Side headings/Subheadings

A Dual Role for Microglia in Synaptic Function and Neuroprotection: Implications for CNS Impairment: The duality of microglia structure/function relationships in CNS immune surveillance and neurodevelopment represents a critical connection between the immune system and the developing brain. Microglia originate in the yolk sac during embryogenesis and subsequently migrate to the neural tube, invading the primordial brain tissue as early as day 9 of embryogenesis; the window for further infiltration is closed around day 15 as the blood-brain barrier is put in place. The establishment of the blood brain barrier ensures that, under normal conditions, the repertory of neurological and immunological functions of microglia is generated from this original pool of myeloid cells in response to micro-environmental signals and interactions that shape the gene expression signature and morphogenetic characteristics of subsets of microglia at various locations within the brain parenchyma.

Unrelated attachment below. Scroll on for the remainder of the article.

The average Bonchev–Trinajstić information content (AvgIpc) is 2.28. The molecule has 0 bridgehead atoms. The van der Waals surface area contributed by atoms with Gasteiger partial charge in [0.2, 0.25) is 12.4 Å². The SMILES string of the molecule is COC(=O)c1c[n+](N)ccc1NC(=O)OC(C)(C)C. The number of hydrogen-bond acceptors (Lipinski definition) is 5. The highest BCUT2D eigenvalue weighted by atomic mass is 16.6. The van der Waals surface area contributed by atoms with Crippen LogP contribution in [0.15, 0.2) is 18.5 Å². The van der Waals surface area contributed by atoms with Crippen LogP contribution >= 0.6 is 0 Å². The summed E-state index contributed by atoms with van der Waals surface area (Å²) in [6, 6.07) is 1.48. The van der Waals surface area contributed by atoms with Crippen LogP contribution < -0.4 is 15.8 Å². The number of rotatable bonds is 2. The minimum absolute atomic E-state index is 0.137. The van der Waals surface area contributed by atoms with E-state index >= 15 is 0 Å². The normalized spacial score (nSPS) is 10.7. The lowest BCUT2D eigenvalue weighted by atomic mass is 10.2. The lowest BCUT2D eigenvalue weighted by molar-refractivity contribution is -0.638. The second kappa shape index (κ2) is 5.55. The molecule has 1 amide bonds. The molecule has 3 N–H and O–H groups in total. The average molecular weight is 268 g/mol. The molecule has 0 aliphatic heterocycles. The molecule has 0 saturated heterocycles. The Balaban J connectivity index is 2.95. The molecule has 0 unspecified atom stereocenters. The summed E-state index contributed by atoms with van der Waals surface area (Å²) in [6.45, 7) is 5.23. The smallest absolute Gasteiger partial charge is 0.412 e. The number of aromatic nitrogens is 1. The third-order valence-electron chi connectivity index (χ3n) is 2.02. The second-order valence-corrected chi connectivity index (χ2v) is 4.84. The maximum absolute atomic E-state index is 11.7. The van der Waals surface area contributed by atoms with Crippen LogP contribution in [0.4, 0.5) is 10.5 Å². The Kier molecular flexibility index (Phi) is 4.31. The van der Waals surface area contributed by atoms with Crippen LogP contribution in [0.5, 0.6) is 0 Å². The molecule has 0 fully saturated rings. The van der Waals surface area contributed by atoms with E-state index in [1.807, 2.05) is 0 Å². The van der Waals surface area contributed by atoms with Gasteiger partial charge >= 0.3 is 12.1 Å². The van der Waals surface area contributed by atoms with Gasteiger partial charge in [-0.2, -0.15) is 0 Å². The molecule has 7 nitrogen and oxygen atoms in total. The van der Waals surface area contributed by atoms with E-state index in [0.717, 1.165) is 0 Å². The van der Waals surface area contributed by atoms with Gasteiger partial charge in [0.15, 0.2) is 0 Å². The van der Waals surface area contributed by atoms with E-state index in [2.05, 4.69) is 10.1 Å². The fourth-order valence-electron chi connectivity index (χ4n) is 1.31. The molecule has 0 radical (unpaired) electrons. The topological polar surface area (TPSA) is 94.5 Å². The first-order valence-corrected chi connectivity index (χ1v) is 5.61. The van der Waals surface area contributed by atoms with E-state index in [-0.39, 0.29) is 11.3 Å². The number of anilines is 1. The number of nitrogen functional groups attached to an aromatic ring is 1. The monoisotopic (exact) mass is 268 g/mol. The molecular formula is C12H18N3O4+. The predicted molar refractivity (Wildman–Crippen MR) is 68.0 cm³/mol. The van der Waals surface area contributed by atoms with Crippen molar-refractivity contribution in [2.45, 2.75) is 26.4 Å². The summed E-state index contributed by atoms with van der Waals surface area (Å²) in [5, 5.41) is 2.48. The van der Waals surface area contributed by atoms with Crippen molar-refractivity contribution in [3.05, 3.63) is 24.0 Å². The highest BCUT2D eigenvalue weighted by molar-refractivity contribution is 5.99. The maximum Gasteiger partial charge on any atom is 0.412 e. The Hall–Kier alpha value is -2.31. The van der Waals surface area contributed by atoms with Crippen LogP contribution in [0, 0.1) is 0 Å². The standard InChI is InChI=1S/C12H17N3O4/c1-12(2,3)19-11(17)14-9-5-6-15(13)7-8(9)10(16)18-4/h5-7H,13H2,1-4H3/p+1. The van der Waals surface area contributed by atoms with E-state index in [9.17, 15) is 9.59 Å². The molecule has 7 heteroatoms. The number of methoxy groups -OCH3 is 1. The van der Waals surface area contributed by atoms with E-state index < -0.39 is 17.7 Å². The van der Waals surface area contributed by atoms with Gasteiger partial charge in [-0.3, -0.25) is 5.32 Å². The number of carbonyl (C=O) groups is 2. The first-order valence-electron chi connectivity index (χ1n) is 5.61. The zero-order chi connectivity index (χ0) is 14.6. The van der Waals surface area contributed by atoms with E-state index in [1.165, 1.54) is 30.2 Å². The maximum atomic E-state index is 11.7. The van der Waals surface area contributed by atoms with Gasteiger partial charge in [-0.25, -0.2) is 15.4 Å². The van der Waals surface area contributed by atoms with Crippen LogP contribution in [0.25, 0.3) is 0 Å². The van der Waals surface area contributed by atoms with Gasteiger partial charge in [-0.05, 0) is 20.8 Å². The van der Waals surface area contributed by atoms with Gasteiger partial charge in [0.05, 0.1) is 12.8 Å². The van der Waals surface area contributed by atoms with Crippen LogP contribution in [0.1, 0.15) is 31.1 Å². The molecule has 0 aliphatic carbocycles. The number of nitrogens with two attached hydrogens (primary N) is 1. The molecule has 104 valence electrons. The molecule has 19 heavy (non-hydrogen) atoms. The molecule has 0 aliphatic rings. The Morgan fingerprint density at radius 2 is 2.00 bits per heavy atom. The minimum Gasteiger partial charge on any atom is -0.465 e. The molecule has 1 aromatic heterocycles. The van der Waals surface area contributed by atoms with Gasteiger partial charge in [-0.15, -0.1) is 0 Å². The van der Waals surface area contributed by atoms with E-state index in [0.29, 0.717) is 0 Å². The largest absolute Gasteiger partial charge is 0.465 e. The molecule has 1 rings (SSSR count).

Microglia not only plays an important role in early developmental synaptic pattern formation, but also regulate CNS responses to immunological phenomena at all stages of life. The resident microglia are highly interactive with the tissue microenvironment of the brain, both responding to environmental signals of neural and/or immunological origin and directly contributing to synaptic pattern formation in the brain. Much current research is devoted to elucidating the gene expression pathways associated with their interchangeable and dualistic functions.